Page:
The NWSA and Washington state ports are in communication with each other and the United States Coast Guard through the USCG Area Maritime Security Committee (AMSC), which was established to be prepared for events such as this.
We have implemented daily enhanced cleaning protocols to prevent the spread of coronavirus at Port maritime and marine maintenance facilities including:
Providing hand sanitizer and disinfecting wipes for self-cleaning of desks, equipment and NWSA vehicles.
Disinfecting frequently touched surfaces throughout facilities, including kitchens, handrails, doorknobs, offices, conference rooms and restrooms.
The Annual Breakfast, scheduled for March 25, 2020 has been postponed to a later date.
All non-essential domestic and international business travel for employees through April 15, 2020 has been suspended.
To increase physical distance among employees, the NWSA has implemented a flexible worksite policy for employees who are able to telework.
By Tracy Record
West Seattle Blog editor
The Terminal 5 modernization project is on track to complete Phase 1 – the northern berth – by year’s end.
Their slide deck – mostly recent photos from the construction zone – is below; it’s similar, but not identical, to the one we published a week ago.
Among the highlights they mentioned:
Wondering how things are going with the Terminal 5 modernization project? Here’s a look:
The port provided that slide deck (also viewable here in PDF), after it was shown Friday to the Harbor Island Stakeholder Group. Major work has been under way for more than half a year, with one notable trouble spot noted so far, a problem with timber piles that put pile-driving on hold and now has extended it through next week, about two weeks past the originally planned stopdown for fish protection.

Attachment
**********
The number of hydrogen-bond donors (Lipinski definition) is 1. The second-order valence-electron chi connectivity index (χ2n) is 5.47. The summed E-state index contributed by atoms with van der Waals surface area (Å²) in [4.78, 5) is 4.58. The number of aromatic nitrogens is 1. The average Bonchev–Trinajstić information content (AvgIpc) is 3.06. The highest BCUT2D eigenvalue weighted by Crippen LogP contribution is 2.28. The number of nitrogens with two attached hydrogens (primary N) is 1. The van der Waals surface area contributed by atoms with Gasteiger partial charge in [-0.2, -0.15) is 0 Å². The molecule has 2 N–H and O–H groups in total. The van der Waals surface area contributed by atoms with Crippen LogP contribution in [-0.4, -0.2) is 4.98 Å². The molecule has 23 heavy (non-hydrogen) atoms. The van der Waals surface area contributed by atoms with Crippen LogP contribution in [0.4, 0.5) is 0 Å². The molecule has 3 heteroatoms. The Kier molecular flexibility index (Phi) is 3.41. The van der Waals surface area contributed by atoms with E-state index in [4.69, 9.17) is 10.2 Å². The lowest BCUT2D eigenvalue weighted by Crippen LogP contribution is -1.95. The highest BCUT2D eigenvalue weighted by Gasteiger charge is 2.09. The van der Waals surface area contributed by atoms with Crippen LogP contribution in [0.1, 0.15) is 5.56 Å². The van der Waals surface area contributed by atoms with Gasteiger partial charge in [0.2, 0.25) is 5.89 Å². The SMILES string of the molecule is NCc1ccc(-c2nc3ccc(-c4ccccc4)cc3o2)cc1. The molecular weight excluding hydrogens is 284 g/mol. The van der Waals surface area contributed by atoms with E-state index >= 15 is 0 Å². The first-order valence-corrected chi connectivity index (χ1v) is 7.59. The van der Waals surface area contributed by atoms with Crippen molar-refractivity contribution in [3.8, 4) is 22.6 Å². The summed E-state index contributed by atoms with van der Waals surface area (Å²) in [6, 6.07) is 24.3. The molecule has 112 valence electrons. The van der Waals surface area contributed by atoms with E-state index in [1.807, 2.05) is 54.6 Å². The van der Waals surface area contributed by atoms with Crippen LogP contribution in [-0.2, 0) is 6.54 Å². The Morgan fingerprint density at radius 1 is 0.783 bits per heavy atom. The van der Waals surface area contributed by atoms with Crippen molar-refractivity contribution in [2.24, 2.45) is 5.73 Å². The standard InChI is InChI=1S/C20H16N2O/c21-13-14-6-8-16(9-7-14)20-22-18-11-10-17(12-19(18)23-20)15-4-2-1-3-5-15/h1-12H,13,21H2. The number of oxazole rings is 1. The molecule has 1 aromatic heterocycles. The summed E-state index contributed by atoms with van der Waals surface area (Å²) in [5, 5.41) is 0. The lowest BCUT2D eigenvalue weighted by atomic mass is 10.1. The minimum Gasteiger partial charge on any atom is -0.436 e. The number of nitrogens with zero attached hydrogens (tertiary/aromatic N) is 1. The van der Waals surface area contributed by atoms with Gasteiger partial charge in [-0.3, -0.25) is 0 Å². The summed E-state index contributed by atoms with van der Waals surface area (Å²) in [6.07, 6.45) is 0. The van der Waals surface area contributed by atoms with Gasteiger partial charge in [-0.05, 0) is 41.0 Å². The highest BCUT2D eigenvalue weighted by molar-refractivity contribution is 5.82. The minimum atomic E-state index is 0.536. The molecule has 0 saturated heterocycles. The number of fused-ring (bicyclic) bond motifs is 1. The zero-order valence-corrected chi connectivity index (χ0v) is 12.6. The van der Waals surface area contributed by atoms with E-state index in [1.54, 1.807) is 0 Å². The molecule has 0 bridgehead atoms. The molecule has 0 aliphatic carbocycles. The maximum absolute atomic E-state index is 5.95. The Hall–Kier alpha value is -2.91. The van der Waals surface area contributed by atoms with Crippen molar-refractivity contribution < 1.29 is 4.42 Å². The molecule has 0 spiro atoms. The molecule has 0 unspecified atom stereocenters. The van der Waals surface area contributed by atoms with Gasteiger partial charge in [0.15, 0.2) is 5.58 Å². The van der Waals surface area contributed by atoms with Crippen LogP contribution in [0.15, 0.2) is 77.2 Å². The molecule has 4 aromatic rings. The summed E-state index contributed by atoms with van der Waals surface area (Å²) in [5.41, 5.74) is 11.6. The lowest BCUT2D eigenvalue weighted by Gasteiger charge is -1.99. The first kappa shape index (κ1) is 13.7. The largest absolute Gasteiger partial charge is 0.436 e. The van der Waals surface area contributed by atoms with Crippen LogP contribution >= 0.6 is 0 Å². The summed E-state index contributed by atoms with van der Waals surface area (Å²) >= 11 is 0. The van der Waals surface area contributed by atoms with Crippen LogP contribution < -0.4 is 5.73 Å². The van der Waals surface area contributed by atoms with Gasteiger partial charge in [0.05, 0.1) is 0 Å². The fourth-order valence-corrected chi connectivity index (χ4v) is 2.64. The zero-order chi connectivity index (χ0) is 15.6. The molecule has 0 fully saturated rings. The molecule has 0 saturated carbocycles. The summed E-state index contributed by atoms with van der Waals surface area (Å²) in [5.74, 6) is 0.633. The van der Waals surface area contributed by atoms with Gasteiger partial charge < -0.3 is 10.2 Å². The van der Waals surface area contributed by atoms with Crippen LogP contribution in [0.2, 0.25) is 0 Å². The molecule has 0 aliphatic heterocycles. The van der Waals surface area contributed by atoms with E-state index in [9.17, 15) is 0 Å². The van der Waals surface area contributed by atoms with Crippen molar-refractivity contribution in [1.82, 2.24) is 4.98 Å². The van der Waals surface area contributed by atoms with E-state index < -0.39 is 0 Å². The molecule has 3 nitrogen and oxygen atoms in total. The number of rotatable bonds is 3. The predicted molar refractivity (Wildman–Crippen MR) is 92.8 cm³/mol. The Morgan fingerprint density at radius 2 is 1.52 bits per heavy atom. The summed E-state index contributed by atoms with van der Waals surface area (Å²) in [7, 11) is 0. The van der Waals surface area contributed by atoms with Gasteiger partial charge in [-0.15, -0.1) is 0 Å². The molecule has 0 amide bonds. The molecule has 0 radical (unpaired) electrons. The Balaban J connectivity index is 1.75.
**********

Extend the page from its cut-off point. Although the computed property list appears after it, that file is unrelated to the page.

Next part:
P.S. Got Terminal 5 questions? The Port will have reps at next Thursday’s West Seattle Transportation Coalition meeting (Feb. 27th, 6:30 pm, Neighborhood House High Point, 6400 Sylvan Way SW).
Just in – the Port of Seattle‘s request to extend in-water work on the Terminal 5 project has been granted. Here’s the announcement:
The U.S. Army Corps of Engineers and the Washington Department of Fish and Wildlife have approved an additional nine working days to complete in-water pile-driving for the Terminal 5 project. In-water pile driving may now continue through February 28, and will occur on weekdays, not weekends or on Presidents Day.
The Port of Seattle requested the extension to make up for lost time that resulted from unanticipated site conditions and challenges with pile-driving equipment. Please contact Shultz.firstname.lastname@example.org if you have any questions or concerns.
Without the extension, today would have been the last day in-water work was allowed prior to the February 15-August 1 fish-protection period.
As reported here last month, the Terminal 5 modernization project is trying to make up for time lost during a two-month-plus stopdown in pile driving, blamed on a problem with timber piles breaking. As part of the catching up, as previously announced, pile-driving is planned tomorrow. Meantime, a recent briefing for port commissioners indicated a proposal for pile-driving beyond the February 15th “fish window” deadline, and now we know how much of an extension they’re seeking. Port spokesperson Peter McGraw tells WSB:
The Port of Seattle and The Northwest Seaport Alliance have requested an additional nine working days beyond February 15, 2020 to complete in-water pile driving at Terminal 5. This work will occur during the week, and not on weekends or the President’s Day holiday…. The Port, The NWSA, and their contractor have made significant progress to recover lost in-water construction time. The extension request is the minimum necessary to complete installation of piling for this construction phase. If the request is approved by federal and state agencies, the port will notify the public immediately.
If you have questions/concerns, you can email email@example.com – also note that the Port is expected to have reps at the next meeting of the West Seattle Transportation Coalition, 6:30 pm February 27th at Neighborhood House High Point (6400 Sylvan Way SW).
Last week, the Port of Seattle announced plans for pile-driving on the Terminal 5 project in West Seattle this Sunday, February 2nd. That’s now been pushed back a week, to February 9th. Same hours, 9 am to 5 pm. And Saturday pile-driving continues each weekend TFN, as work continues to make up for a month and a half lost because of a problem with timber pile breakage.